I am a 76-year old woman experiencing debilitating pain, weakness and joint pain, from shoulders to hands and fingers.
Problems started about a year ago when I experienced an overwhelming feeling of achey weakness overtaking both arms--shoulders to hands. No pain, just an almost incapacitating weakness and heaviness followed by shakiness. It lasted about a minute and was followed by lesser degree of weakness and shakiness from elbows down to and including wrists and hands; it lasted from one to two hours. And it has occurred about 6-8 times over the year since then, the last two about a month apart.
Balance, vision and hearing (other than 40+ years tinnitus) are fine. No problems with blood sugar, cholesterol, BP or pulse ox... 82/140/78/99 respectively. There ws no pain or ache in my neck, back, arms or hands, either prior, post or associated with it. I do have basal joint arthritis, and although I can't open jars very well or squeeze my thumb and forefinger together well, I don’t think is connected. I've been in no accidents or had any falls
But now, I have developed debilitating pain in my shoulders, arms and hands, beginning at night. I can barely turn in bed. I can’t reach across my chest, or behind, lift them up or above my shoulders. The muscles and joints (and tendons?) in my hands and wrists are stiff and sore and hurt when trying to make a fist or splaying my fingers apart. I can hardly open bottles.
During the daytime the pain eases a lot, but my shoulders, arms and hands remain stiff and sore and I have a difficult time reaching behind my back to snap my bra.
on the information you provided here. Please make sure you recognize that this forum is for educational purposes only, and it does not substitute for a formal office visit with a doctor.
Without the ability to examine and obtain a history, I can not tell you what the exact cause of the symptoms is. However I will try to provide you with some useful information.
I am sorry to hear that you are experiencing so much pain.
From the symptoms you are describing, there could be three possible problems: a nerve problem, a muscle problem or a joint/arthritis problem.
In the nerve problem category one thing to consider is something called a compressive cervical radiculopathy.
Radiculopathy occurs when nerve roots (coming out of the spinal cord) become compressed at the neck or spine and this results in pain, tingling, and numbness, with or without loss of function in the area supplied by the affected nerve. Common causes of cervical radiculopathy are neural foramen narrowing (neural foramen is the canal through which the nerve exits) , usually caused by cervical arthritis in older adults, and cervical disk lesion caused by disk degeneration or herniation. Disk degeneration results in loss of disk space, with closer approximation of the vertebrae on either side of the involved disk space and subsequent impingement on the neural foramen. The decrease in size of the neural foramen results in nerve root compression. The cervical disk spaces are more often affected. Disk herniation also occurs more often in these.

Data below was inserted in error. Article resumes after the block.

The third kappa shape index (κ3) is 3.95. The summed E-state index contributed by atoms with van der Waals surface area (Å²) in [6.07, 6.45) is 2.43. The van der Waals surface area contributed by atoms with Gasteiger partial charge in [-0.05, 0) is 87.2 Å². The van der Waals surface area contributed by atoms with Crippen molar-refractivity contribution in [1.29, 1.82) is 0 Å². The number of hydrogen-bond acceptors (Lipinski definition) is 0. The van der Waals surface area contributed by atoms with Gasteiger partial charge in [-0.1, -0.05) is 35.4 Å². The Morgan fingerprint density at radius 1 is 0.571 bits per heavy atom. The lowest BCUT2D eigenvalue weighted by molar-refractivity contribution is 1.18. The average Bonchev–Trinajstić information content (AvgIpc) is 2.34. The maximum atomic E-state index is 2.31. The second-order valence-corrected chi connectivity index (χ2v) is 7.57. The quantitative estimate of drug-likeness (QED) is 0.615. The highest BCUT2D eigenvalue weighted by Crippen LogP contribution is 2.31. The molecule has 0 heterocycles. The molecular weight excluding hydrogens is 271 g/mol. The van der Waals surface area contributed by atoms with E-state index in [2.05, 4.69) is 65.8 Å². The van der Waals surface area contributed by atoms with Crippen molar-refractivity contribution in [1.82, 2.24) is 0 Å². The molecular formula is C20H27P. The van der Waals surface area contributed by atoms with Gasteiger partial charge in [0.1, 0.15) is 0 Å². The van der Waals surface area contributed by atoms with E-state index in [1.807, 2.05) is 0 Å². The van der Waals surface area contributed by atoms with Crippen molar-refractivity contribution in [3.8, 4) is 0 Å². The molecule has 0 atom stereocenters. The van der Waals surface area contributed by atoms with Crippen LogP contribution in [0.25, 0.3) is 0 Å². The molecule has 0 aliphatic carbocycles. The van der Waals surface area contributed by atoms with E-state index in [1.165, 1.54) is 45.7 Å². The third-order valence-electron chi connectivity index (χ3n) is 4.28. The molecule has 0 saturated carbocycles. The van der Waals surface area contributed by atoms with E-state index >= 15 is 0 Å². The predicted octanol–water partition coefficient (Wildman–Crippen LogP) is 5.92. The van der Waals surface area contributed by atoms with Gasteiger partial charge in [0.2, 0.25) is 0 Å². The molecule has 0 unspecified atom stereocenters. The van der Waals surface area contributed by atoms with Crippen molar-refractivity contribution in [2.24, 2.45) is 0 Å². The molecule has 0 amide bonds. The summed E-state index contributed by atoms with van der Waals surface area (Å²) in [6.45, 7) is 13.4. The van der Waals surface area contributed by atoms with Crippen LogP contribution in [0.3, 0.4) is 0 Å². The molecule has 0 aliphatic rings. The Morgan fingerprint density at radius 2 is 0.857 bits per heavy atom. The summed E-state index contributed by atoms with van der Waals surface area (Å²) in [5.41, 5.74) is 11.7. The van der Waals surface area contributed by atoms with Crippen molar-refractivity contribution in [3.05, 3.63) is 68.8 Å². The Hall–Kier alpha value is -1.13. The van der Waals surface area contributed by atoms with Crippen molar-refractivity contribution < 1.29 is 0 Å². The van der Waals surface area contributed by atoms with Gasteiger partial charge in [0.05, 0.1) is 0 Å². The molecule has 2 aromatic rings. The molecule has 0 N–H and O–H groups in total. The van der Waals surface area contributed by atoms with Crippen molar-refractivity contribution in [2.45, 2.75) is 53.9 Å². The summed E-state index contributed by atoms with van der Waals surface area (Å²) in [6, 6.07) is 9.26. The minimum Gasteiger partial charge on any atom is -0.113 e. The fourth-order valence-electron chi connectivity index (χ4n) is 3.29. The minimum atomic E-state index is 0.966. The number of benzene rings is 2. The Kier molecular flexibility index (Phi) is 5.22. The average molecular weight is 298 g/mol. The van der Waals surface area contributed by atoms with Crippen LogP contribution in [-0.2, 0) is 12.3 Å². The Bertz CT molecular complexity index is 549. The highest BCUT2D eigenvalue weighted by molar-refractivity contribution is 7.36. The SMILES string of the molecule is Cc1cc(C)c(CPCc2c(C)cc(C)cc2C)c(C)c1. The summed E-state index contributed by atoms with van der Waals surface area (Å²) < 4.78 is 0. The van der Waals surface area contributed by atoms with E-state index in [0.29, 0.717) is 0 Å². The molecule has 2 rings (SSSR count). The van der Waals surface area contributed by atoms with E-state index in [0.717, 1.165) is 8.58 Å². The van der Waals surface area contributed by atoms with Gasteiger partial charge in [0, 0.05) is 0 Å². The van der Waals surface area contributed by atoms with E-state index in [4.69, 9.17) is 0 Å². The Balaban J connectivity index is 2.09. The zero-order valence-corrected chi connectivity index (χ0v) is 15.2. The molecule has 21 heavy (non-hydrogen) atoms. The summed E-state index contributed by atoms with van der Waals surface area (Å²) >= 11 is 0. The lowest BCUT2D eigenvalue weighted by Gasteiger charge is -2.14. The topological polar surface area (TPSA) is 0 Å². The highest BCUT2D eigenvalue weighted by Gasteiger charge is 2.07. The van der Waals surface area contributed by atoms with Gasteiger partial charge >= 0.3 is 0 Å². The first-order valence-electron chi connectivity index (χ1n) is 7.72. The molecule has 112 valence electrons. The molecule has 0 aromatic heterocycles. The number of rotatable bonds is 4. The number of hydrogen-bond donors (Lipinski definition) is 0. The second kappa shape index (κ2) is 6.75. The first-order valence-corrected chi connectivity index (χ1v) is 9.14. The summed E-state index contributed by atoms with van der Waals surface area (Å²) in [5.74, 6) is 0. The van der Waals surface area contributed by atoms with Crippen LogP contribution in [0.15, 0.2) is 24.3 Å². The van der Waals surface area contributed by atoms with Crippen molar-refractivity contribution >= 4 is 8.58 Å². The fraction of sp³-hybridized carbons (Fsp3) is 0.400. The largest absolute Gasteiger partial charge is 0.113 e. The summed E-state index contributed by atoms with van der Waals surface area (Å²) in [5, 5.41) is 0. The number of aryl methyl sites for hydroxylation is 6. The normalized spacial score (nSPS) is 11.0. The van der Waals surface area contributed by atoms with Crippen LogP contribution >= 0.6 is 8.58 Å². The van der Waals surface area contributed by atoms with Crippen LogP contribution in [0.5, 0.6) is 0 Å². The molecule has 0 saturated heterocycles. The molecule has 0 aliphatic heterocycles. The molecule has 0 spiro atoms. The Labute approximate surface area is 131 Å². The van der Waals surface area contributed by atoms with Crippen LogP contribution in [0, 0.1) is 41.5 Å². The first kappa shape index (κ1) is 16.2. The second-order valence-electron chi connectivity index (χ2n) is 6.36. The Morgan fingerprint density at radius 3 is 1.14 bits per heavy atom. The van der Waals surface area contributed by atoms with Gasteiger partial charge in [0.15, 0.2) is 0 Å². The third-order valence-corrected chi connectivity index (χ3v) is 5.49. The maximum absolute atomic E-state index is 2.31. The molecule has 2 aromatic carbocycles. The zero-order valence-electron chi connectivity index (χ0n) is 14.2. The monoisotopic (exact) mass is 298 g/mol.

Common symptoms include pain radiating to the shoulder or down the upper extremity, which may be aggravated by coughing, sneezing, or straining; tingling of the fingers; and less often, weakness in the extremity. You may have tenderness on the neck, limitation in certain movements of the neck.
Diagnostic tests include radiographs of the cervical spine and MRI.
Treatment relieves pressure on the affected nerve and is mainly conservative, including rest, pain relief, stress reduction, and short-term muscle relaxants. If symptoms are persistent you may need structured physical therapy and referral to a neurologist. Neurologic signs and symptoms and loss of strength are also indications for referral to neurosurgery. A few patients require surgical intervention.
Muscle problems can be inflammatory myopathies like polymyositis or it could be something called polymyalgia rheumatic.
Joint/arthritis problems can be diseases like osteoarthritis, rheumatoid arthritis or another autoimmune arthritis
From your description of symptoms, more likely it is a joint/arthritis problem. I would recommend evaluation by a rheumatologist. They can evaluate you for both muscle as well as joint problems. If those test negative then you may consider seeing a neurologist
Thank you for this opportunity to answer your questions, I hope you find the information I have provided useful, good luck
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